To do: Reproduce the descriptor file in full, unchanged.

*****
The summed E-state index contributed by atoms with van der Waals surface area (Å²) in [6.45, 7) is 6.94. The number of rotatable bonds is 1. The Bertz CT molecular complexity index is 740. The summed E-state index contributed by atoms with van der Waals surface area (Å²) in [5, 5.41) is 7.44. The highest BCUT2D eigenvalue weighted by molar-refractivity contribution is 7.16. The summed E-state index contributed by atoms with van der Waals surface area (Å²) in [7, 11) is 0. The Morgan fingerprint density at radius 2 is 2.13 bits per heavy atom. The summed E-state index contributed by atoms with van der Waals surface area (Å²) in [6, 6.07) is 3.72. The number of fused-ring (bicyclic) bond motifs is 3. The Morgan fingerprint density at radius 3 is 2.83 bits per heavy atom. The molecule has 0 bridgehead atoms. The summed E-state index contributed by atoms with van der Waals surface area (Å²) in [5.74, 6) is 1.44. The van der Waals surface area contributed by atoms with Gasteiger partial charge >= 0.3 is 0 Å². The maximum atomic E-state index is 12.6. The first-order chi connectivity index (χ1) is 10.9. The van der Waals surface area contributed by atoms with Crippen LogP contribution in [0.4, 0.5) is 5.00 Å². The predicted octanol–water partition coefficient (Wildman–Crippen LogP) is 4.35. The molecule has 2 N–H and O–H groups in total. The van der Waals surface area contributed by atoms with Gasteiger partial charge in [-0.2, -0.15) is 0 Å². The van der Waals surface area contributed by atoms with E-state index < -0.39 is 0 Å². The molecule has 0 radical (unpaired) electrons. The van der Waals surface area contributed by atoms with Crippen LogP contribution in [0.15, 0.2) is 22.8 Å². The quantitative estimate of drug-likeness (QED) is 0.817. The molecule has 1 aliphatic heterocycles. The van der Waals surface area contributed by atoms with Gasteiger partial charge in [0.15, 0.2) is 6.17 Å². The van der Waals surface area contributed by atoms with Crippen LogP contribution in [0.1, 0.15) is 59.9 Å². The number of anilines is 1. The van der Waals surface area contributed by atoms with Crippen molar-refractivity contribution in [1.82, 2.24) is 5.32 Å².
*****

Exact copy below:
The summed E-state index contributed by atoms with van der Waals surface area (Å²) in [6.45, 7) is 6.94. The number of rotatable bonds is 1. The Bertz CT molecular complexity index is 740. The summed E-state index contributed by atoms with van der Waals surface area (Å²) in [5, 5.41) is 7.44. The highest BCUT2D eigenvalue weighted by molar-refractivity contribution is 7.16. The summed E-state index contributed by atoms with van der Waals surface area (Å²) in [7, 11) is 0. The Morgan fingerprint density at radius 2 is 2.13 bits per heavy atom. The summed E-state index contributed by atoms with van der Waals surface area (Å²) in [6, 6.07) is 3.72. The number of fused-ring (bicyclic) bond motifs is 3. The Morgan fingerprint density at radius 3 is 2.83 bits per heavy atom. The molecule has 0 bridgehead atoms. The summed E-state index contributed by atoms with van der Waals surface area (Å²) in [5.74, 6) is 1.44. The van der Waals surface area contributed by atoms with Gasteiger partial charge >= 0.3 is 0 Å². The maximum atomic E-state index is 12.6. The first-order chi connectivity index (χ1) is 10.9. The van der Waals surface area contributed by atoms with Crippen LogP contribution in [0.4, 0.5) is 5.00 Å². The predicted octanol–water partition coefficient (Wildman–Crippen LogP) is 4.35. The molecule has 2 N–H and O–H groups in total. The van der Waals surface area contributed by atoms with Gasteiger partial charge in [-0.2, -0.15) is 0 Å². The van der Waals surface area contributed by atoms with E-state index < -0.39 is 0 Å². The molecule has 0 radical (unpaired) electrons. The van der Waals surface area contributed by atoms with Crippen LogP contribution in [0.15, 0.2) is 22.8 Å². The quantitative estimate of drug-likeness (QED) is 0.817. The molecule has 1 aliphatic heterocycles. The van der Waals surface area contributed by atoms with Gasteiger partial charge in [0.15, 0.2) is 6.17 Å². The van der Waals surface area contributed by atoms with Crippen LogP contribution in [0.1, 0.15) is 59.9 Å². The number of anilines is 1. The van der Waals surface area contributed by atoms with Crippen molar-refractivity contribution in [1.82, 2.24) is 5.32 Å².